The Myth of the No. 1 Wide Receiver


It never stops. Once a big name wide receiver starts making trade demands, it becomes a topic of conversation among media and fans alike. Until an Eagle receiver rolls up a 1500 yard, 10 touchdown season, the debate over whether or not a true number one pass catcher exists in Philly will continue.

The latest malcontent wideout to ache from his belly is Brandon Marshall. Of course, he’s late to the whining wide receiver party. Boldin, Ocho and Braylon have been in attendance for months. Welcome aboard, Mr. Marshall. Hope you can find space among all those inflated egos. It won’t be easy.

Do the Birds really need a receiver with Marshall’s unquestioned talent to get them over the proverbial top? Are DeSean and Curtis and Maclin and Avant really enough for the present and future? More importantly, is a legit number one receiver key to capturing that elusive Lombardi Trophy? There’s only one way to find out. Open up the history books and check the numbers.

I could go back to through all the past 43 Super Bowl winners, but I don’t think it’s necessary. Pro Football has changed over the decades. Obviously, the great dynasties of the ’70s, ’80s and ’90s featured prolific pass catchers like Swann, Stallworth, Rice and Irvin, but the current dynasty sitting in New England has proven that championships can be won without fielding top-notch receiving talent. And that team from western Pennsylvania is right alongside.

Let’s take a look at this decade’s champions to see how they stacked up in the wideout department.

Year/TeamLeading ReceiverNumbers
2000 RavensShannon Sharpe67/810/4
2001 PatriotsTroy Brown101/1199/5
2002 BucsKeyshawn Johnson76/1088/5
2003 PatriotsDeion Branch57/803/3
2004 PatriotsDavid Givens56/874/3
David Patten44/800/7
2005 SteelersHines Ward69/975/11
2006 ColtsMarvin Harrison95/1366/12
Reggie Wayne86/1310/9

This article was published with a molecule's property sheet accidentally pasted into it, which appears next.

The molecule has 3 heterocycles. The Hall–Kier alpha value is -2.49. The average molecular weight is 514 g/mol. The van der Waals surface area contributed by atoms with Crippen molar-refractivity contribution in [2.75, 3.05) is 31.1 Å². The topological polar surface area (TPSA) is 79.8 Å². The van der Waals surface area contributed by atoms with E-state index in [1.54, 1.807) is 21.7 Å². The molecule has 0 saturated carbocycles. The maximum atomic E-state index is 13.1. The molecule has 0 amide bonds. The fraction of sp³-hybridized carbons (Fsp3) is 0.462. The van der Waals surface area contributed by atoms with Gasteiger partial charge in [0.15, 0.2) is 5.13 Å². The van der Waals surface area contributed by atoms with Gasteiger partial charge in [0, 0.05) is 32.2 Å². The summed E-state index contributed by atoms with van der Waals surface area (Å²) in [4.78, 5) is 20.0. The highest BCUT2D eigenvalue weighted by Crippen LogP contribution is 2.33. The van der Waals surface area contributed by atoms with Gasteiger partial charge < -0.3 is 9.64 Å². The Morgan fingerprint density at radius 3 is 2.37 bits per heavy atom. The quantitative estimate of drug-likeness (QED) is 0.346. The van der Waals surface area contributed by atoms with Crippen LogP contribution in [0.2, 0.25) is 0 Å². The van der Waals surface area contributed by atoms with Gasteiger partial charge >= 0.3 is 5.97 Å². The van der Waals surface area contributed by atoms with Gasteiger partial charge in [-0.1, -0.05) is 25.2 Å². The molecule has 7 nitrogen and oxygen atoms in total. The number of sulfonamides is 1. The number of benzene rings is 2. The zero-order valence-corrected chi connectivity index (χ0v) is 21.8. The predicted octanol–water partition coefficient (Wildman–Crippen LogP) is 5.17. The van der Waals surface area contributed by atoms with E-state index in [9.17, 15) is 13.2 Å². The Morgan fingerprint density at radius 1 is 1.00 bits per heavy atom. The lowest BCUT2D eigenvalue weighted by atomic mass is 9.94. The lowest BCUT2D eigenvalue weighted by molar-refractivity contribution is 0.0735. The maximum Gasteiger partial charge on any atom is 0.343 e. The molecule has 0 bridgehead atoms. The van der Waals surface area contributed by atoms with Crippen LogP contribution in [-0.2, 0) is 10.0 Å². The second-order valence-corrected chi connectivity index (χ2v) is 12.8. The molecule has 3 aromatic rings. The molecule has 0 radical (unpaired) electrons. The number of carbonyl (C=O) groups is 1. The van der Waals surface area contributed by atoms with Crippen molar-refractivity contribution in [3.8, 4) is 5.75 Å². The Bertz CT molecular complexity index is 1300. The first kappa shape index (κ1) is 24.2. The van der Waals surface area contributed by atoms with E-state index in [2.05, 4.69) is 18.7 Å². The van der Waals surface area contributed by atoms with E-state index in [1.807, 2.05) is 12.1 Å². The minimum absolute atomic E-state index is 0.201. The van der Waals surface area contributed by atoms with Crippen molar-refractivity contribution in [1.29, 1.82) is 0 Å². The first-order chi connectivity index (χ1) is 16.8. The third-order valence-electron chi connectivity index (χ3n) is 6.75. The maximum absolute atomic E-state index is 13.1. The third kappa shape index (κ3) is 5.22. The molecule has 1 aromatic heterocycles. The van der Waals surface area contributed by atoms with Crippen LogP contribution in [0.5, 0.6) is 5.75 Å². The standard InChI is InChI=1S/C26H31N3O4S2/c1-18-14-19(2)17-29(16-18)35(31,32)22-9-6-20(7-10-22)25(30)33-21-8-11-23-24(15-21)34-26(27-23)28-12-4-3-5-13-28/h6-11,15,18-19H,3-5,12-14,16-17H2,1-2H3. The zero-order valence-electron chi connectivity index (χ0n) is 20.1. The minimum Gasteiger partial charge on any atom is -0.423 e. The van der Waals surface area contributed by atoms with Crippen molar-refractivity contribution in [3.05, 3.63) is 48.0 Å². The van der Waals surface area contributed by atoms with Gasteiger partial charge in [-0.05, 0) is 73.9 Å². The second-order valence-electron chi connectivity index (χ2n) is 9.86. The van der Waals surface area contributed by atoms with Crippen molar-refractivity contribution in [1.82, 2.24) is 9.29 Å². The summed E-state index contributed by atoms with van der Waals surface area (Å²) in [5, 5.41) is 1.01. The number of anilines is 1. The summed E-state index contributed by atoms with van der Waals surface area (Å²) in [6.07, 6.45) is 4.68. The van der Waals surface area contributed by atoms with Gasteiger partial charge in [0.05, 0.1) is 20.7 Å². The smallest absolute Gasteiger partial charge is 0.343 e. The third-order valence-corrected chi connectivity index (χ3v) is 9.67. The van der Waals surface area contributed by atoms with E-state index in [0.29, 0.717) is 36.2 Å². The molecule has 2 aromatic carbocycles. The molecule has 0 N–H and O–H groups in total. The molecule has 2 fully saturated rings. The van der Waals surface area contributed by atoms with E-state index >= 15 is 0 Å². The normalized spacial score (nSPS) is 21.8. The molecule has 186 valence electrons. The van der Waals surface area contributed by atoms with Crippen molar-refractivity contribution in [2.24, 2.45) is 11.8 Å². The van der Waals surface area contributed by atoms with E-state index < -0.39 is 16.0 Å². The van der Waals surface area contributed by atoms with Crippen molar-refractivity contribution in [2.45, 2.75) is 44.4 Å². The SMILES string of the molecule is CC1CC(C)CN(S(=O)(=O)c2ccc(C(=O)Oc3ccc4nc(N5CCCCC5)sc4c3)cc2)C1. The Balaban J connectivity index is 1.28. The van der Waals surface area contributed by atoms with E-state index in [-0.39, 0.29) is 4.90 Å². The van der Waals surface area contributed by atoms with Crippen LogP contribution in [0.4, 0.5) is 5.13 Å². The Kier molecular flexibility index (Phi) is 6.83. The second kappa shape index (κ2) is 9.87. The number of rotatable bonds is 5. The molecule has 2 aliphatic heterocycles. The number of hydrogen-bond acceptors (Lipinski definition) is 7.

2007 GiantsPlaxico Burress70/1025/12
2008 SteelersHines Ward81/1043/7

If you throw out Petyon Manning’s Colts from 2006, you have a group of average to good receivers, but none that I would – based on their regular season statistics – place in the elite category. There are four players who eclipsed 1000 yards, but none more than Troy Brown’s 1199 in 2001. The other two Patriots’ title teams were led by receivers with less than 900 yards.

Now, you can argue Tom Brady’s greatness, and the dominant defenses of the Ravens and Bucs as the main reasons for winning their respective Super Bowls, but the point is, a true number one receiver like Larry Fitzgerald, Randy Moss or Terrell Owens isn’t the key to winning. None of the above players led the league in receiving the year they won it all. Harrison in 2006 was the closest; he finished second.

Brown was ranked 10th overall in 2001; Keyshawn 16th in 2002; Ward 29th in 2005; Burress 29th in 2007 (Curtis finished 23rd); Ward was 14th last season. You don’t need a top 5 guy to win a championship. All you need are one or two guys who can make plays consistently. DeSean Jackson totaled 912 yards as a rookie; Curtis 1110 in 2007. I think it reasonable to assume both are capable of surpassing a 1000 yards in 2009. If either (both) accomplish this feat, it will be right in line with the numbers recorded by past Super Bowl winning receivers.

The only receivers ranked in the top 10 in 2008 to make the playoffs were Fitzgerald, Boldin and Roddy White. Randy Moss and Wes Welker set the record books ablaze in 2007, only to lose in the Super Bowl. The truth is, big name wideouts like Moss and Fitzgerald are a luxury. In a fantasy football addicted environment, 1500 yards and 15 touchdowns looks a helluva lot sexier than 1050 yards and 7 touchdowns. But more often than not, it’s the latter statline that ends up with the ring.

Do the Eagles need a Brandon Marshall type receiver to win a championship? No. Would one help their cause? Yes. But even if they had one, there is no guarantee it would result in them playing in February. So, if you are among the local and national media clamoring for a “number one receiver,” or just an average fan who enjoys the view from the bandwagon, it’s time to end your pointless crusade.

The Eagles aren’t interested in the big name receivers. For the simple fact that they don’t need one.

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